Ironically, although Kodak was a pioneer in digital camera technology, garnering a number of key patents, the general public was mostly unaware of these accomplishments. The company, failing to anticipate how quickly digital technology would surpass traditional cameras and film, allowed a number of companies, some with no association with cameras at all, to stake significant claims in the growing new market.
In the mid-1990s Kodak dropped its longtime advertising agency, J. Walter Thompson Company, in favor of Ogilvy & Mather and attempted a corporate makeover to appeal to younger consumers. But Kodak still gave short shrift to digital photography by continuing to emphasize traditional photography and film, especially in China and in developing countries in Eastern Europe. Revenues began to erode, declining four years in a row by 2003, and the price of Kodak stock followed suit. The company found itself at a crossroads: it could either remain in the high-profit-margin film business or fully commit to digital technology, where margins were lower and, like those of all high-tech electronics, dropping. To complicate matters, Kodak lacked the reputation in digital it had enjoyed for so many years in traditional photography.
In September 2003 the company announced it was casting its lot with digital technology. Money that had gone to promoting the film business in developed markets would instead be directed toward selling such technologies as ink-jet printers and high-end digital printing. A large number of digital-camera users were not making prints of their photographs, but Kodak believed that eventually they would see the value of having hard copies. Sensing an opportunity, the company decided to emphasize its kiosk printers and home-printing camera docks, which became the focal point of the campaign, titled ‘‘The Best Part of Photography Is the Prints.’’ In a larger sense, however, Kodak wanted to position itself as a player in the entire digital process, from capturing the image to outputting it.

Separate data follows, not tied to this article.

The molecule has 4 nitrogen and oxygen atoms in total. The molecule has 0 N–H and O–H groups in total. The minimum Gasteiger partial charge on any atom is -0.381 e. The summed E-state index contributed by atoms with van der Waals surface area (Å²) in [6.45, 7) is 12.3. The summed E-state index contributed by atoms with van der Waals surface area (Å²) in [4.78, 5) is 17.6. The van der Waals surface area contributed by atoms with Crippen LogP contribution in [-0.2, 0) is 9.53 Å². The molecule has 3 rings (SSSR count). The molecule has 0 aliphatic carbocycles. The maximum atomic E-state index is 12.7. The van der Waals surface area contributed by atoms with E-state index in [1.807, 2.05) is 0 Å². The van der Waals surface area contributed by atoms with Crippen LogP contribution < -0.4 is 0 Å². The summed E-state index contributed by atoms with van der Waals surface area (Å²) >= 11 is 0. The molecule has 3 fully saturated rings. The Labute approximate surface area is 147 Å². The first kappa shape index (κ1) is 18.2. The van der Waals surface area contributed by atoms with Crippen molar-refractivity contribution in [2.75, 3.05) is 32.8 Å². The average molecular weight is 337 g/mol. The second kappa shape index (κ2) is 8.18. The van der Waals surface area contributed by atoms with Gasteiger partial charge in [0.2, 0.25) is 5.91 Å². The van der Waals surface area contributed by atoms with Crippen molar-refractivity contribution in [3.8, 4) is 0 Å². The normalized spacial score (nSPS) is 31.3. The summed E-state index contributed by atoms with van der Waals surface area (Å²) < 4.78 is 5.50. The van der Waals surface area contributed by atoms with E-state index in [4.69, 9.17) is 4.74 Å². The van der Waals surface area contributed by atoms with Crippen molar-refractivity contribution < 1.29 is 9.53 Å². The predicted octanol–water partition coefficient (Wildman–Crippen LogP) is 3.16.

While in general Kodak’s ‘‘Best Part of Photography Is the Prints’’ campaign was aimed at all digital-camera users, the company had a more specific target in mind: wives and mothers. Kodak research had revealed that 70 to 80 percent of family pictures were taken by women. Moreover women were generally the keepers of family memories and maintained the photo albums. It was with women in mind that the company had earlier introduced its EasyShare system, which included a camera, software, and an easy-to-use dock for transferring pictures to a computer. Later it offered an EasyShare printer dock, which allowed photos to be printed straight from a camera, without using a computer. The company said that women generally placed the printer dock in the kitchen and often took it with them as a party printer. But as Carl E. Gustin, Jr., Kodak’s chief marketing officer, explained to Claudia H. Deutsch of the New York Times, the company also realized that the target customer would want a printing option that did not involve owning a home ink-jet printer. He stated, ‘‘So if digital photography and printing is going to be a truly mass phenomenon, then self-service retail has to be a big part of it.’’ Thus promoting Kodak’s kiosks at retail stores was also a priority for the company and the new marketing campaign.